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How Tire Makers Started Selling Christmas Records in the 1960s

  • Today, you can listen to anything you want on Apple Music or Spotify, but in the 1960s, Christmas music was only available on radio and vinyl.
  • While it seems unlikely today, Goodyear and Firestone sold holiday music along with their tires during the holiday season in the 1960s and early 1970s.
  • An Ohio-based LP-to-MP3 conversion company is still in business with these classic discs, but the days of getting discs at tire stores are long gone.

From Spotify playlists to radio stations launching holiday tunes on Black Friday, it’s nearly impossible to avoid the sounds of the Christmas spirit. But back in the 1960s, if you wanted a compilation of holiday tunes, chances were you could pick it up at the same place you pick up your new Whitewall set. From 1961 to his mid-’70s, long before Mariah Carey dominated the holiday spirit, tire manufacturers like Goodyear and Firestone sold his records in stores for about $1 (about $9.40 today). equivalent to).

Stanley Arnold was responsible for the unlikely but successful pairing of Rubber and Rudolph. Before Arnold worked at an advertising agency, he persuaded Goodyear executives to lure customers into stores with something now accessible to anyone with a smartphone. Arnold’s ideas helped Goodyear sell over 15 million records in his 17 years.

The album remains popular today. “The Goodyear and Firestone albums in particular are still bestsellers. Christmas LP to CD, a Cincinnati, Ohio company that converts vinyl to downloadable MP3s and CDs. “For Goodyear, 1965 and ’66 [albums] Two of the most popular. Firestone has a more even demand. ”

lucky strike

But how did Arnold associate Christmas music with tire companies? The Tale of the Blue Horse and Other Million Dollar Adventures, launched after a meeting at Lucky Strike’s headquarters in Durham, North Carolina. Arnold and others were invited to submit ideas that would help increase cigarette sales.

“All the way back to the office, I kept humming the song from the Lucky Strike TV commercial that was playing at the meeting,” Arnold wrote. “We decided that music would reverse the decline in Lucky Strike sales.”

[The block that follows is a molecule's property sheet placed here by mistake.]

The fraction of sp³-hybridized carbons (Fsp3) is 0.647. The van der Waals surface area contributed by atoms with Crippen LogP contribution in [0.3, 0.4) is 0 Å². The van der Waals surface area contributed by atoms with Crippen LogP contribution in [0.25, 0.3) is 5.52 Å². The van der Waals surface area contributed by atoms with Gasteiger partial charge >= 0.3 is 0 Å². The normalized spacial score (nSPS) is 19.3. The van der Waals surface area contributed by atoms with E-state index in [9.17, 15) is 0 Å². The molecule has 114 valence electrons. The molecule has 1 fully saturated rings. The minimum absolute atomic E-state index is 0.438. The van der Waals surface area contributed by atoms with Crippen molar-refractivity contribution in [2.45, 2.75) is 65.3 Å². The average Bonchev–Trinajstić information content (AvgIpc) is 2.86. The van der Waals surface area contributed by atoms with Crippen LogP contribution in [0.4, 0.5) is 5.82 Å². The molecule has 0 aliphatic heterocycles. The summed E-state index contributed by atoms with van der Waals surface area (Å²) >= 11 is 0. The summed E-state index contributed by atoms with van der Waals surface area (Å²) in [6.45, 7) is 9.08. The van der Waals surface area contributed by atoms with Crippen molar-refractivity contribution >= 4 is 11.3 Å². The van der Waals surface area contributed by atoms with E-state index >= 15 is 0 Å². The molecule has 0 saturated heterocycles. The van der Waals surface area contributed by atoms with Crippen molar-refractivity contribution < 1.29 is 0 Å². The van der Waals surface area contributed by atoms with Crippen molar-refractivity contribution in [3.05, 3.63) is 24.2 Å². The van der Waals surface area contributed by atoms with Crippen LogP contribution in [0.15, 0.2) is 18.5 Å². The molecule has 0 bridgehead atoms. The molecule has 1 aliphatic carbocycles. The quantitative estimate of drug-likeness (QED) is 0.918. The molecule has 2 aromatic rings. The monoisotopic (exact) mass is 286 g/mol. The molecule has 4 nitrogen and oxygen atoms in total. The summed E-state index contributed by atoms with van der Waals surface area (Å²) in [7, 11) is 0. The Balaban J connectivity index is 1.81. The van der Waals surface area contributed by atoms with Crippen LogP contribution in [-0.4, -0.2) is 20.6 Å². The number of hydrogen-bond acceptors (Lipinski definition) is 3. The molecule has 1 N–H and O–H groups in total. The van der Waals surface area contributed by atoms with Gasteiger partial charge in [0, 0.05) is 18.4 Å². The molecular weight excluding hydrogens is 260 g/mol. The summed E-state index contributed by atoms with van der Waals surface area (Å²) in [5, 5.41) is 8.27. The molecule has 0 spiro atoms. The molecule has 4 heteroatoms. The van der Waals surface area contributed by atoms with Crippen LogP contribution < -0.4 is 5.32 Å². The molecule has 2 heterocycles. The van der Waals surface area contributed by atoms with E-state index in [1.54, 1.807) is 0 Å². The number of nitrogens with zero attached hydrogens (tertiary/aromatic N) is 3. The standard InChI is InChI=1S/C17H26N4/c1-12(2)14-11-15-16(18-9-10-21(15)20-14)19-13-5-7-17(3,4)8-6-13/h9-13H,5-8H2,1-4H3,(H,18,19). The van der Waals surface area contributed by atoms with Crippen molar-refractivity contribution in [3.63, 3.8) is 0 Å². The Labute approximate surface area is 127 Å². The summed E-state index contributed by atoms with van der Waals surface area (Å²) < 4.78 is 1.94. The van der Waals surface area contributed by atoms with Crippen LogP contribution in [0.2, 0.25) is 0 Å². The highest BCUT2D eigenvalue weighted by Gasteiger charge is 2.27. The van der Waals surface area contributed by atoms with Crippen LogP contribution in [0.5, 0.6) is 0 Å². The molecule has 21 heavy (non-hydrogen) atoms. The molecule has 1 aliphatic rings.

Arnold’s idea was to offer anyone who mailed in a dollar and a proof of purchase for Lucky Strike a collection of music pulled from Columbia Records. It didn’t take long before sales picked up. The plan proved successful and Arnold set out to repeat it in another of his billion dollar industries, tires.

goodyear christmas music

The run-up to Christmas was an important season for tire sales, and Arnold believed music could draw people into Goodyear’s then 60,000 retail outlets. Arnold pitched the idea that buyers would be interested in his album of Christmas music.

One of the ways he made it easier for tire companies to agree to sell records was by proving it cost nothing. Arnold worked with Columbia Records, who agreed to put together a collection of his artist’s best recordings and to offer them exclusively to Goodyear for only $1 per record. As long as Goodyear sells records for the same price, tire companies won’t pay a penny for albums. Even if no one bought tires, these companies would not lose out on this scheme.

On appointment great christmas song, Arnold wrote versions of “Silent Night” sung by the Mormon Tabernacle Choir and Leonard Bernstein’s version of “We Will Have a Child” by the New York Philharmonic, “The First Noel, 12 Days of Christmas” and ” Deck the Hall”. Despite Arnold’s suggestion to order 3 million copies of him, Goodyear countered with his 90,000 record. Arnold worked to get his orders up to 900,000.

Christmas by the Fire (Stone)

It was around this time that Arnold heard that Firestone was working with RCA Records on a Christmas album.

By December 1, 1961, after only a few weeks of sales, Goodyear stopped promoting the Christmas album. The tire giant was selling every record they ordered. When his second Christmas on Goodyear album was released in 1962, all 1.5 million copies of his ordered were sold. This trend continued. By the time Goodyear’s sixth Christmas album was released, tire companies had increased orders to his four million records. Once again they were sold out. Eventually, distribution of the Goodyear Christmas compilation switched from Columbia Records to RCA Records. As a result, various artists appeared on these albums, including Julie Andrews and Ella Fitzgerald.

firestoneMeanwhile, he released a total of seven Christmas records from 1962 to the 1970s. Goodyear records often featured images of the artist, while Firestone records featured bows. Feinauer called his Goodyear album “Jingle Bells.” Firestone’s collection, on the other hand, leaned a bit more traditionally, as indicated by the record’s more understated branding.

By the mid-’60s, the trend of tire companies selling Christmas music was established along with other tire manufacturers such as: BF GoodrichOther stores such as JCPenney and Sears soon sold their own Christmas records as well. With this increased competition, sales of such albums from tire companies began to decline. Eventually, the days of tire makers selling Christmas records were over.

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